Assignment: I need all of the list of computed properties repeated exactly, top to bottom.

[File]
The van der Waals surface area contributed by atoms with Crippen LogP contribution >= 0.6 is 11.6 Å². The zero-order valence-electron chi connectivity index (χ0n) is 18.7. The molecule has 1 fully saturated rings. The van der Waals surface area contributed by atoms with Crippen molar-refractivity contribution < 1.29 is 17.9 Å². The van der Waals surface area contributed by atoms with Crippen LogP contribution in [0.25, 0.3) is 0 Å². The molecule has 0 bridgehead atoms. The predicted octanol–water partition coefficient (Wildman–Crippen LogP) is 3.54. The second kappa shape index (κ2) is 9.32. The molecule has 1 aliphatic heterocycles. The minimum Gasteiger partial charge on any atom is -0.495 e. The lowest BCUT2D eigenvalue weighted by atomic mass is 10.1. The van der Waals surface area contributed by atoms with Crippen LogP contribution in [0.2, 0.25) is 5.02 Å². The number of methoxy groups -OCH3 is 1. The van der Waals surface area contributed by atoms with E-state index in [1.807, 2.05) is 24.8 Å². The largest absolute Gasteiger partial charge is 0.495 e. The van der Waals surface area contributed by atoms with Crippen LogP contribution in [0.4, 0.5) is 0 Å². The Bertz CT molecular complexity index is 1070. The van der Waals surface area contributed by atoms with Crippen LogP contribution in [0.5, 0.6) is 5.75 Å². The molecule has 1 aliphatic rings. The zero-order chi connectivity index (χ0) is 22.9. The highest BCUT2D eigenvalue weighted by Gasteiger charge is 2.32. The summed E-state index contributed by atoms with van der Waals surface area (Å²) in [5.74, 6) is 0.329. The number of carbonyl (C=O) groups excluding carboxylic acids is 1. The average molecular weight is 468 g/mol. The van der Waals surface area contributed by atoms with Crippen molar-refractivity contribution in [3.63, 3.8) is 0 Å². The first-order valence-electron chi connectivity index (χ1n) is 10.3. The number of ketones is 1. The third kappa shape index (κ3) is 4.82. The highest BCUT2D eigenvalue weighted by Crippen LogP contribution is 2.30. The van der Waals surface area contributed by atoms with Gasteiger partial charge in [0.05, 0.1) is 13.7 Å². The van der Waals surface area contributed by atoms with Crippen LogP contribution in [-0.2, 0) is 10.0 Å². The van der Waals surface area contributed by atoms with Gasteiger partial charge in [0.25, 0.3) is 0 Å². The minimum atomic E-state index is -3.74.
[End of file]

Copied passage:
The van der Waals surface area contributed by atoms with Crippen LogP contribution >= 0.6 is 11.6 Å². The zero-order valence-electron chi connectivity index (χ0n) is 18.7. The molecule has 1 fully saturated rings. The van der Waals surface area contributed by atoms with Crippen molar-refractivity contribution < 1.29 is 17.9 Å². The van der Waals surface area contributed by atoms with Crippen LogP contribution in [0.25, 0.3) is 0 Å². The molecule has 0 bridgehead atoms. The predicted octanol–water partition coefficient (Wildman–Crippen LogP) is 3.54. The second kappa shape index (κ2) is 9.32. The molecule has 1 aliphatic heterocycles. The minimum Gasteiger partial charge on any atom is -0.495 e. The lowest BCUT2D eigenvalue weighted by atomic mass is 10.1. The van der Waals surface area contributed by atoms with Crippen LogP contribution in [0.2, 0.25) is 5.02 Å². The number of methoxy groups -OCH3 is 1. The van der Waals surface area contributed by atoms with E-state index in [1.807, 2.05) is 24.8 Å². The largest absolute Gasteiger partial charge is 0.495 e. The van der Waals surface area contributed by atoms with Crippen LogP contribution in [0.4, 0.5) is 0 Å². The Bertz CT molecular complexity index is 1070. The van der Waals surface area contributed by atoms with Crippen LogP contribution in [0.5, 0.6) is 5.75 Å². The molecule has 1 aliphatic rings. The zero-order chi connectivity index (χ0) is 22.9. The highest BCUT2D eigenvalue weighted by Gasteiger charge is 2.32. The summed E-state index contributed by atoms with van der Waals surface area (Å²) in [5.74, 6) is 0.329. The number of carbonyl (C=O) groups excluding carboxylic acids is 1. The average molecular weight is 468 g/mol. The van der Waals surface area contributed by atoms with Crippen molar-refractivity contribution in [3.63, 3.8) is 0 Å². The first-order valence-electron chi connectivity index (χ1n) is 10.3. The number of ketones is 1. The third kappa shape index (κ3) is 4.82. The highest BCUT2D eigenvalue weighted by Crippen LogP contribution is 2.30. The van der Waals surface area contributed by atoms with Gasteiger partial charge in [0.05, 0.1) is 13.7 Å². The van der Waals surface area contributed by atoms with Crippen LogP contribution in [-0.2, 0) is 10.0 Å². The van der Waals surface area contributed by atoms with Gasteiger partial charge in [0.25, 0.3) is 0 Å². The minimum atomic E-state index is -3.74.